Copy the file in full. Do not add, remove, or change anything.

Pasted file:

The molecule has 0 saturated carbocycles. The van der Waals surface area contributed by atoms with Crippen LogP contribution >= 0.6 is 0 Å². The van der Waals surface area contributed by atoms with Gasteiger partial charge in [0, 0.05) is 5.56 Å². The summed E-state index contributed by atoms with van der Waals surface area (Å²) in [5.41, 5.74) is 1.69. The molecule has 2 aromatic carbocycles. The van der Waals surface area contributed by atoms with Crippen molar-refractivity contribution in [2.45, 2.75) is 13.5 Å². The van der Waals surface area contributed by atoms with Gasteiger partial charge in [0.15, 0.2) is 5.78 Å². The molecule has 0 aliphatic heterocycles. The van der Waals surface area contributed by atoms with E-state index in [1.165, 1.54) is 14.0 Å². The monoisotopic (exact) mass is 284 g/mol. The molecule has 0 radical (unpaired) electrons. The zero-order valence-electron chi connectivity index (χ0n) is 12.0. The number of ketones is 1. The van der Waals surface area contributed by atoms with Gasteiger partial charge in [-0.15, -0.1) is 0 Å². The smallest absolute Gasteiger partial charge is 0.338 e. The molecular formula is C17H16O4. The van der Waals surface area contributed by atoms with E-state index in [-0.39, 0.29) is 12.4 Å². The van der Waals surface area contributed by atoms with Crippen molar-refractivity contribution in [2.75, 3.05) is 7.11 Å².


The molecule has 0 saturated carbocycles. The van der Waals surface area contributed by atoms with Crippen LogP contribution >= 0.6 is 0 Å². The van der Waals surface area contributed by atoms with Gasteiger partial charge in [0, 0.05) is 5.56 Å². The summed E-state index contributed by atoms with van der Waals surface area (Å²) in [5.41, 5.74) is 1.69. The molecule has 2 aromatic carbocycles. The van der Waals surface area contributed by atoms with Crippen molar-refractivity contribution in [2.45, 2.75) is 13.5 Å². The van der Waals surface area contributed by atoms with Gasteiger partial charge in [0.15, 0.2) is 5.78 Å². The molecule has 0 aliphatic heterocycles. The van der Waals surface area contributed by atoms with E-state index in [1.165, 1.54) is 14.0 Å². The monoisotopic (exact) mass is 284 g/mol. The molecule has 0 radical (unpaired) electrons. The zero-order valence-electron chi connectivity index (χ0n) is 12.0. The number of ketones is 1. The van der Waals surface area contributed by atoms with Gasteiger partial charge in [-0.15, -0.1) is 0 Å². The smallest absolute Gasteiger partial charge is 0.338 e. The molecular formula is C17H16O4. The van der Waals surface area contributed by atoms with E-state index in [-0.39, 0.29) is 12.4 Å². The van der Waals surface area contributed by atoms with Crippen molar-refractivity contribution in [2.75, 3.05) is 7.11 Å².